Apparently, a cyberattack can cause the “death” of an entire company. No Support Linux Hosting, a web hosting provider, just announced it is shutting down following a breach of its internal systems.
According to a message visible only as an archive on the WayBackMachine, the company suffered the deadly attack on February 8, 2021.
“A hacker successfully compromised all the servers we use to operate our business including the No Support Linux Hosting web site, Admin section, and our customer database. We can no longer operate the No Support Linux Hosting business,” the message concluded.
Details of the attack are not available yet.
What should customers of No Support Linux Hosting do?
In case you are a customer of the provider, you should immediately download the backups of your website and database through cPanel. If it was a ransomware attack, the company’s data may have been encrypted or even destroyed. We will update our article once we have more information.
Other hosting companies suffered attacks as well
No Support Linux Hosting is not the only hosting provider that went through a terrible cyberattack. Reports indicate that two UK-based hosting companies providing IPTV services to pirate streaming sites were also compromised in similar incidents. This Monday, SapphireSecure.net and KS-Hosting.com displayed messages on their front pages posted by the hacker.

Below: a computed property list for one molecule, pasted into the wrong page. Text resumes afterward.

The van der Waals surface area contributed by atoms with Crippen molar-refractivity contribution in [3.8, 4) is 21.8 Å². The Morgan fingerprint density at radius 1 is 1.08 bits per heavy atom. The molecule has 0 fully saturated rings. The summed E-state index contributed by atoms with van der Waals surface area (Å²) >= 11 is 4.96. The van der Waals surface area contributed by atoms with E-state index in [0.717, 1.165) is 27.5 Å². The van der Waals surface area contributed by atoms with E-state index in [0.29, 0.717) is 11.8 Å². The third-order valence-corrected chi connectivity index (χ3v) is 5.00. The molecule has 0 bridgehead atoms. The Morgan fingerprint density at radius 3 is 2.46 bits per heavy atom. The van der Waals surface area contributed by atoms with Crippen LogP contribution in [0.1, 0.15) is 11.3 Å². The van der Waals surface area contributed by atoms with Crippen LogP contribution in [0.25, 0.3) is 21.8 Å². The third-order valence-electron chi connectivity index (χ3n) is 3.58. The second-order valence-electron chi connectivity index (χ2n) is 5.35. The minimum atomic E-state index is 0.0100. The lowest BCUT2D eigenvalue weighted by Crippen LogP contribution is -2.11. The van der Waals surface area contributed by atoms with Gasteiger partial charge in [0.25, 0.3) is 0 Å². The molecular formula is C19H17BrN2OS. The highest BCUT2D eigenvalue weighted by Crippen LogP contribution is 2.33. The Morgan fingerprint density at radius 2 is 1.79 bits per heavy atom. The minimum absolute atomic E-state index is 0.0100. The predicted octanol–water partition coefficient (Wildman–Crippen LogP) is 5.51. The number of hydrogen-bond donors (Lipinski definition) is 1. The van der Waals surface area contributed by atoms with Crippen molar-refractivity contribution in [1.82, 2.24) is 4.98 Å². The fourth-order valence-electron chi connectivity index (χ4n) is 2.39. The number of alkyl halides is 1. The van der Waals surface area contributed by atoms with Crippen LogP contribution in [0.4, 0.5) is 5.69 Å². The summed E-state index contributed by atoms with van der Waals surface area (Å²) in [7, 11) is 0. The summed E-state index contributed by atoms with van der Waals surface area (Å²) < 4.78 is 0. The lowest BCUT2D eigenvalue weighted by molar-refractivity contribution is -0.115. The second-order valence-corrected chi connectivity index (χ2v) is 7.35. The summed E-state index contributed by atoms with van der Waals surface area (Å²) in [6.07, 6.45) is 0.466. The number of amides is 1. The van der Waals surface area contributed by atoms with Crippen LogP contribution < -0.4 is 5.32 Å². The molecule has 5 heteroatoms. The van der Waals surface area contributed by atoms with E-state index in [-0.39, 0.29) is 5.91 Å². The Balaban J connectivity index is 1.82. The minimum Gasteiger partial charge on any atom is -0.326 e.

“In the message, the hacker shared the personal details of the person behind the two sites and threatened the two companies to share their customer databases with police and copyright protection agencies unless a ransom of 2 BTC (~$92,000) was paid,” cybersecurity magazine ZDNet reported.
Is there a link between all the attacks?
It seems there is something in common between the three hacking attacks. The threat actor gave the two UK-based companies the option to shut down for good as a measure against having their data shared with authorities or paying the ransom.
Since the three attacks took place in proximity to one another, the same threat actor is likely behind them.
In November, 2020, a massive data leak exposed over 60 million customers records of a cloud application hosting company, Texas-based Cloud Clusters Inc. The data breach was discovered by Security Thoughts and security researcher Jeremiah Fowler.
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